July 30, 2014

  • clinic 1.jpg Edmond church to host free eye clinic

    An Edmond church and Feed the Children are partnering to provide a free eye clinic.
    Individuals will be able to receive a free vision test and free prescription eye glasses from 9 a.m. to 3 p.m. Aug. 9 at the Waterloo Road Baptist Church, 3100 E. Waterloo Road. All ages are welcome and registration is not required.

    July 29, 2014 2 Photos

  • UCO forensic volunteer wants to aid more agencies

    A four-person group of forensic investigators who volunteer their time to help smaller Oklahoma police departments isn’t enough to meet demand, a member said.
    Kama King, who recently completed her graduate research and will be a member of the faculty at the University of Central Oklahoma’s Forensic Science Institute, said outside of full-time jobs, members of the group volunteer to assist these agencies.
    As her career progresses, King hopes to help establish a permanently funded organization available to any agency in the state to assist in remains recovery as well as related training.

    July 29, 2014

  • jc_ITS map.jpg City to improve traffic flow

    The Edmond City Council this week approved a services agreement with Electronic Technology, Inc. For the  installation of Intelligent Transportation Systems’ video wall system at a cost of $314,620. The vote was 3-0.
    ITS is a fiber optic, wireless or hybrid communication system of monitoring road events and equipment in the field, data archiving and predicting traffic volume, said Kent Kacir, an engineer with Kimley-Horn and Associates Inc.

    July 29, 2014 1 Photo

  • jc_Earp Marlin 2 - photo credit Noel Winters.jpg Shootout of a sale

    An original article of the Wild West will be made available at auction Thursday. The rifle of legendary lawman Wyatt Earp will be part of the J. Levine Auction & Appraisal’s Summer Quarterly Auction in Scottsdale, Ariz.
    Earp was an Arizona deputy sheriff and deputy town marshal in Tombstone, Ariz. He is legendary for playing a key role in the gunfight at the O.K. Corral. He died in 1929 at age 80.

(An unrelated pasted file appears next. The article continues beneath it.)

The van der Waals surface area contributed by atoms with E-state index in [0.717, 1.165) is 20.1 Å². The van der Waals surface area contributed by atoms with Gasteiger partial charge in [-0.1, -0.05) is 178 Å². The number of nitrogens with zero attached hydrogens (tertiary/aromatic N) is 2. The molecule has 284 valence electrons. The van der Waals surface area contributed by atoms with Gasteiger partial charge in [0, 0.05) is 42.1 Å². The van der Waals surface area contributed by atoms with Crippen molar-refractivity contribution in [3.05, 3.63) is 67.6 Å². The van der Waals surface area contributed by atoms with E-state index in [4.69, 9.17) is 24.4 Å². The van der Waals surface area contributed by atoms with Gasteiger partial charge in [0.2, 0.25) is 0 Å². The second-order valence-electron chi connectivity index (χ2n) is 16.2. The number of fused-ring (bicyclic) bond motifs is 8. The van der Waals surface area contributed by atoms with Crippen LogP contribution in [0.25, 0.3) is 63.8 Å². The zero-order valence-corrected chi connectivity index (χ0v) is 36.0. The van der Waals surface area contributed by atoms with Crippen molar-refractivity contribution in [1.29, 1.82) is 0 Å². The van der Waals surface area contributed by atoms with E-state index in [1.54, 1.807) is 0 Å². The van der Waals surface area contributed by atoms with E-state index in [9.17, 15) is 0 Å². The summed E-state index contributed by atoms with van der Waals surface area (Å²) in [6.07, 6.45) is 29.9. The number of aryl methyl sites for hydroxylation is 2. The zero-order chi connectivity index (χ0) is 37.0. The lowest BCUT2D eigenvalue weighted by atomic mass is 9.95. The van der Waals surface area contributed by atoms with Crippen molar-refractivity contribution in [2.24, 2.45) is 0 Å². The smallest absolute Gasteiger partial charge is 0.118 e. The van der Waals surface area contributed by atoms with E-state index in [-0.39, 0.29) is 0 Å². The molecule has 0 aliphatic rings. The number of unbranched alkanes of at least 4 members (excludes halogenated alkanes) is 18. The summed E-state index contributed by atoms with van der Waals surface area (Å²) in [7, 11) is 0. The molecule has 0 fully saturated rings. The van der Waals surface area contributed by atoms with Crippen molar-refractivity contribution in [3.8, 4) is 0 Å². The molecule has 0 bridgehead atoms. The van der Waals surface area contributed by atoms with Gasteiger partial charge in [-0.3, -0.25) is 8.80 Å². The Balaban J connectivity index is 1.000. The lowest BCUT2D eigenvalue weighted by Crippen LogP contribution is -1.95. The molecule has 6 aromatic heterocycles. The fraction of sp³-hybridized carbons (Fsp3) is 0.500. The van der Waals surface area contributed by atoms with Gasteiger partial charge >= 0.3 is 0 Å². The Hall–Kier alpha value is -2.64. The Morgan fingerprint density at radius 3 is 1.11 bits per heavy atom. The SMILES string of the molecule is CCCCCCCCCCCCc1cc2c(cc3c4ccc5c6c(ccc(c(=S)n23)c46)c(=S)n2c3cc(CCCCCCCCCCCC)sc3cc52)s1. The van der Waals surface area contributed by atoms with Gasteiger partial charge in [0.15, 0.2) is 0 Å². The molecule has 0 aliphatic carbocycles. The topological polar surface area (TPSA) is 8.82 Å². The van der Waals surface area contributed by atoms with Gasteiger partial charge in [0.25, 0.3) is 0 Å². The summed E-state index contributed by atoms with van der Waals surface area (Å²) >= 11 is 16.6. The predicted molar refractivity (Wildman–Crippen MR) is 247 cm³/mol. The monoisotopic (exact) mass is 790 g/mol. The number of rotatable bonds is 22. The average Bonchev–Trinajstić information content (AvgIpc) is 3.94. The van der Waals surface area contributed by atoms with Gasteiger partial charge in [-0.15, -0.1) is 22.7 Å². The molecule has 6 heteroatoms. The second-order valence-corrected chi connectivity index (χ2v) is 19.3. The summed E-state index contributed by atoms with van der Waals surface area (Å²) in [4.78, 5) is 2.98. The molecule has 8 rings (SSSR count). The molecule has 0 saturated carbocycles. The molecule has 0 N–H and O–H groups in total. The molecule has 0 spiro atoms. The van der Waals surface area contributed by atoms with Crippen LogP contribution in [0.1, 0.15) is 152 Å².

Wyatt Earp collector Barry Tapp of Edmond will be selling his 1895 Wyatt Earp Marlin rifle at the auction. The rifle has an estimated value between $50,000 and $75,000. It includes authentication documentation from Tombstone Heritage Museum, according to the auction house

    July 28, 2014 2 Photos

  • 11.6.12 Mother and Cub (2).jpg UCO forensic researcher answers key question

    After working a few human recovery cases on a volunteer basis with a variety of police departments, a question kept bugging Kama King.
    “You spend the whole day,” the UCO W. Roger Webb Forensic Science Institute student said, “sometimes days, searching for someone and only find a skull or a few bones and it just ate at me. Are we not finding this or is it not there to be found?”

    July 28, 2014 1 Photo

  • Karan & Rwanda.jpg Peace through Business empowering women entrepreneurs

    Peace Through Business is part of the Institute for Economic Empowerment of Women (IEEW) based in Oklahoma City. It is a program that connects small business entrepreneurs in Afghanistan and Rwanda with business owners in Oklahoma. One such entrepreneur found out about the program from a friend, applied, and was accepted to take part in this year’s session.
    Upon earning a master’s degree in Civil Engineering from the Universite de Sciences et Technique de Lille in Belgium, Lyliose Nduhungirehe began her career working for a construction company in Brussels, but she quickly switched paths to Information Technology.

    July 28, 2014 1 Photo

  • How to care for your pet without breaking the bank

    It’s a shame furry friends can’t pay for themselves. Though wagging tails after a long day at work may make pet ownership seem worthwhile, a happy pup won’t stop those bills from rolling in at the end of the month. Thankfully, quick and easy ways exist for dog owners to cut down on costs.

    July 28, 2014

  • MS_new pastor_Page_1.tiff Local church welcomes new pastor

    For one of Edmond’s newest pastors, faith and family intersect on a personal level.
    Sam Powers, pastor at Edmond 1st United Methodist Church, 305 E. Hurd St., and his family arrived in mid-May and his first Sunday in the pulpit was the second one in June. He and his wife Sheryl Heaton Powers, have two children — Kyla will be an eighth-grader at Cheyenne Middle School and David will be a fifth-grader at John Ross Elementary.

    July 28, 2014 1 Photo